Global Daily – ECB-led steepening of curve in prospect

by: Kim Liu , Nick Kounis , Maritza Cabezas

Euro government bonds: ECB to scrap deposit rate floor leading to steeper curve – Due to ongoing uncertainty about Deutsche Bank, the 10 year Bund yield stayed underpinned at distressed levels of around -14bps. In addition, the difference between yields of 2 and 10 year bonds narrowed, meaning that there has been a further flattening of the yield curve. As investors focus on the impact of a possible Deutsche Bank fallout, the ECB’s bond scarcity dilemma has been temporarily overshadowed. However, we judge that this matter will regain a place in the limelight as we draw closer to the ECB’s Governing Council meetings of November and December. We expect that the ECB will announce at its December meeting a further recalibration of its self-imposed purchase rules and an extension of its programme by 6 months. We judge that the ECB will decide to drop the rule that it cannot buy bonds that yield below the deposit rate floor in order to increase the eligible universe of bonds it can purchase. This decision is the least controversial from a legal perspective and the most effective in freeing up bonds. If the ECB would decide to remove the floor, it will most likely lead to steepening of the yield curve. With regards to curve movements, we expect that the 2 to 5 year area will benefit from this decision and that it could even lead to a rise in 30y yields. (Kim Liu)

Global-Daily-Insight-29-September-2016.pdf (162 KB)

ECB view: Equity purchases unlikely any time soon – Debate about the ECB’s stimulus options have continued to rage, with an equity purchase plan mentioned as a possibility. We think the ECB could legally buy ETFs that fit its requirements, but it would be controversial and we question the benefits. An ETF programme could total EUR 200bn, which would not be large compared to the overall QE programme and assuming a market-weighted allocation, it would benefit the core more than the periphery. In addition, it is questionable whether it would have a major sustained impact on equity prices, economic growth and inflation, not least because equity wealth effects in the eurozone are modest. Based on ECB research, we estimate a 10% rise in equity prices boosts GDP growth by just 0.2% and inflation by 0.1-0.2%. In any case, it is questionable whether equity prices would get anywhere near that kind of support. Furthermore, the risk of losses is higher for equities than investment-grade credit. Ultimately, we do not think that the ECB will follow other central banks and turn to buying equities via ETF purchases any time soon, if at all. For a more detail, please see our note ECB Watch – Will the ECB buy equities? (Nick Kounis & Kim Liu)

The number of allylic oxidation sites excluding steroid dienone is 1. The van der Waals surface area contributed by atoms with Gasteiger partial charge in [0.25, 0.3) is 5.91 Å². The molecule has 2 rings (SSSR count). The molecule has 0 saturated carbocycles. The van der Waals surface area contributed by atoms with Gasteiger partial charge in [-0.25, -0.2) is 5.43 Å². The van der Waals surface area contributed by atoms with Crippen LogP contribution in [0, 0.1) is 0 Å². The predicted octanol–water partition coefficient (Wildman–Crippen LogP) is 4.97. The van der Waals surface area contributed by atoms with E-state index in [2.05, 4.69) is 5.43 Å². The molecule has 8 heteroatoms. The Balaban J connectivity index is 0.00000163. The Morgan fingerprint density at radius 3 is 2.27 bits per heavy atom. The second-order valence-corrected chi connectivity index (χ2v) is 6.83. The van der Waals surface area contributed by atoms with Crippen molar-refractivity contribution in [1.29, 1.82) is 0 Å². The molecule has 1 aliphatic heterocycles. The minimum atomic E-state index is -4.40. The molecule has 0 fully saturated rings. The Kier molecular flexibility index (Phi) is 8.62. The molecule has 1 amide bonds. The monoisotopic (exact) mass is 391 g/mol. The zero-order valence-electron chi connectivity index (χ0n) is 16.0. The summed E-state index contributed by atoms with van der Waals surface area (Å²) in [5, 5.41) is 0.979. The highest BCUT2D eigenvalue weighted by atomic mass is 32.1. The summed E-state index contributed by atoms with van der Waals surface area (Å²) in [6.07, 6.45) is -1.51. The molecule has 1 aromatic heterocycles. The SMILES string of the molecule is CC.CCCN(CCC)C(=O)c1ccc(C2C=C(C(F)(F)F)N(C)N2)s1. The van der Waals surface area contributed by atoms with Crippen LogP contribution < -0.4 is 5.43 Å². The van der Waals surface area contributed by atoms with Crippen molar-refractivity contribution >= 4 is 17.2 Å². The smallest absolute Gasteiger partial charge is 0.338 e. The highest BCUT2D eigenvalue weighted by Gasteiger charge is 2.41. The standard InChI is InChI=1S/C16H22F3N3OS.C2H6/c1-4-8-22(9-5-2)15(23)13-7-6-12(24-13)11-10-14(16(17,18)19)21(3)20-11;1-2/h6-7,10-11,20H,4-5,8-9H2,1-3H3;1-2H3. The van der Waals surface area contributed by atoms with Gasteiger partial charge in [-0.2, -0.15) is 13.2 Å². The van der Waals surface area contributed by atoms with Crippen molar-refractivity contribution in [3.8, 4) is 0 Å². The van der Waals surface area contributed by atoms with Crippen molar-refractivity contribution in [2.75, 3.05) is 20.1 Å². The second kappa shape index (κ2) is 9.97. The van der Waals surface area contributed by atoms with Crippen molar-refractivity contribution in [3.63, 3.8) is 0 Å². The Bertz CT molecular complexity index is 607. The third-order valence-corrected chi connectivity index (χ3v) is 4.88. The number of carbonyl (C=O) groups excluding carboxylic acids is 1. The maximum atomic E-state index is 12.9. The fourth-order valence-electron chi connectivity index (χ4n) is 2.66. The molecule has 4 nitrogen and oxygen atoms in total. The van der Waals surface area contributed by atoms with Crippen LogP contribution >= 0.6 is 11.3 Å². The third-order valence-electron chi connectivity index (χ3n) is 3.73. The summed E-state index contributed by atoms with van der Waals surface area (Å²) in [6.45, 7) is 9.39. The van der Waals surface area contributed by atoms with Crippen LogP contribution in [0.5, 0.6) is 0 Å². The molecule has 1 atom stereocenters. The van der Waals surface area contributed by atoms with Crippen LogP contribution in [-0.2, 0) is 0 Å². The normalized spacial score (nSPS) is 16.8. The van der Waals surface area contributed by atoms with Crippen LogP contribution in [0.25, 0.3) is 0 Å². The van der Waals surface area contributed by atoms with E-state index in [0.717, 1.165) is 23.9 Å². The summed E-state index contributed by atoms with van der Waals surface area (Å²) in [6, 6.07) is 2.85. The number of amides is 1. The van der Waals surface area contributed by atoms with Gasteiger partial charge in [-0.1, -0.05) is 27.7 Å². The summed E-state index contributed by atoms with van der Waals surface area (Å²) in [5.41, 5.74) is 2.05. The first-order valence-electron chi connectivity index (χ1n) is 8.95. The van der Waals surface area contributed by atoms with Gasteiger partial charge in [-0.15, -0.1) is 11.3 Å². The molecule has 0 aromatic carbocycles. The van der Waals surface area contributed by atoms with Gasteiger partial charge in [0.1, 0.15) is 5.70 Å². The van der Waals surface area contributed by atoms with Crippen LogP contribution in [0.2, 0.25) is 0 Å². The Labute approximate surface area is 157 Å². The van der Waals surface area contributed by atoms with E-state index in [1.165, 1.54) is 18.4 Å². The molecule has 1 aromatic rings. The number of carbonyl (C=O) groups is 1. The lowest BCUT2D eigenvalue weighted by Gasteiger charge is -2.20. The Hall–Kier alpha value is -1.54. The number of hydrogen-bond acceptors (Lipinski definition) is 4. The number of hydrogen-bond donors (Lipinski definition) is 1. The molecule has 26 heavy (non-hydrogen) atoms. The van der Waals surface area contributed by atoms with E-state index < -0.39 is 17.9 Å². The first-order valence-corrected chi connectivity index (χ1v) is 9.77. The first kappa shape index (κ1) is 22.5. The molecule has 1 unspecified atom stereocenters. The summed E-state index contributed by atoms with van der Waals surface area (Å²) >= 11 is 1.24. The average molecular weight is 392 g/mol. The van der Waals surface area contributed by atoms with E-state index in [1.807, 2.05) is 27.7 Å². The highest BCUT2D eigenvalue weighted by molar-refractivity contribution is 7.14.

US Macro: Capital goods shipments weak again, but strong orders suggest improvement in investment ahead – Core capital goods shipments, the data series used by the Bureau of Economic Analysis to estimate investment in durable equipment in the National Accounts, remained weak in August. They declined by 0.4% following a 0.7% fall in the previous month. They are down 5.1% 3mo3m annualised in August, which is a bigger fall than in Q2. The continuous weakness in business investment in the past quarters has been a drag (together with inventories) on GDP growth. This looks likely to continue in the near term. However, there is light at the end of the tunnel. The forward looking new orders of capital goods ex-defence and ex-aircraft rose by 0.6% after a 0.8% rise in July and are now up 1.9% 3mo3m annualised. This suggests business investment should firm in the coming quarters, and this is in line our base scenario. A weaker dollar should support exports and this will in turn be a positive for business investment, while an easing of the impact from the collapse in energy prices should also see the drag from investment in that sector easing. (Maritza Cabezas)